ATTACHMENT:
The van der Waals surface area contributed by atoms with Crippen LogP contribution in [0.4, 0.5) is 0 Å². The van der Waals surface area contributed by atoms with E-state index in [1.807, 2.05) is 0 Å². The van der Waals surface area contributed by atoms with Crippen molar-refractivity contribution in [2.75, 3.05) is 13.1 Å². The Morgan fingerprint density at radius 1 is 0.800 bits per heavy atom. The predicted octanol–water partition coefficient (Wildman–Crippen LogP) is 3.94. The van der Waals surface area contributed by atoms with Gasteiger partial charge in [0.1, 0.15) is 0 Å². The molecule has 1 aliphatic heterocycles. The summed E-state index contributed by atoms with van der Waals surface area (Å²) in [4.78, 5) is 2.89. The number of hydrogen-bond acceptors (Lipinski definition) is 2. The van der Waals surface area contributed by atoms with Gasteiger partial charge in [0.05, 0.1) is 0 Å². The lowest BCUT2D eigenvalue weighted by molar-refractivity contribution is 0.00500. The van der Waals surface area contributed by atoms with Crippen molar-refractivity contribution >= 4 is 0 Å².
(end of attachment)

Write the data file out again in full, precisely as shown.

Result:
The van der Waals surface area contributed by atoms with Crippen LogP contribution in [0.4, 0.5) is 0 Å². The van der Waals surface area contributed by atoms with E-state index in [1.807, 2.05) is 0 Å². The van der Waals surface area contributed by atoms with Crippen molar-refractivity contribution in [2.75, 3.05) is 13.1 Å². The Morgan fingerprint density at radius 1 is 0.800 bits per heavy atom. The predicted octanol–water partition coefficient (Wildman–Crippen LogP) is 3.94. The van der Waals surface area contributed by atoms with Gasteiger partial charge in [0.1, 0.15) is 0 Å². The molecule has 1 aliphatic heterocycles. The summed E-state index contributed by atoms with van der Waals surface area (Å²) in [4.78, 5) is 2.89. The number of hydrogen-bond acceptors (Lipinski definition) is 2. The van der Waals surface area contributed by atoms with Gasteiger partial charge in [0.05, 0.1) is 0 Å². The lowest BCUT2D eigenvalue weighted by molar-refractivity contribution is 0.00500. The van der Waals surface area contributed by atoms with Crippen molar-refractivity contribution >= 4 is 0 Å².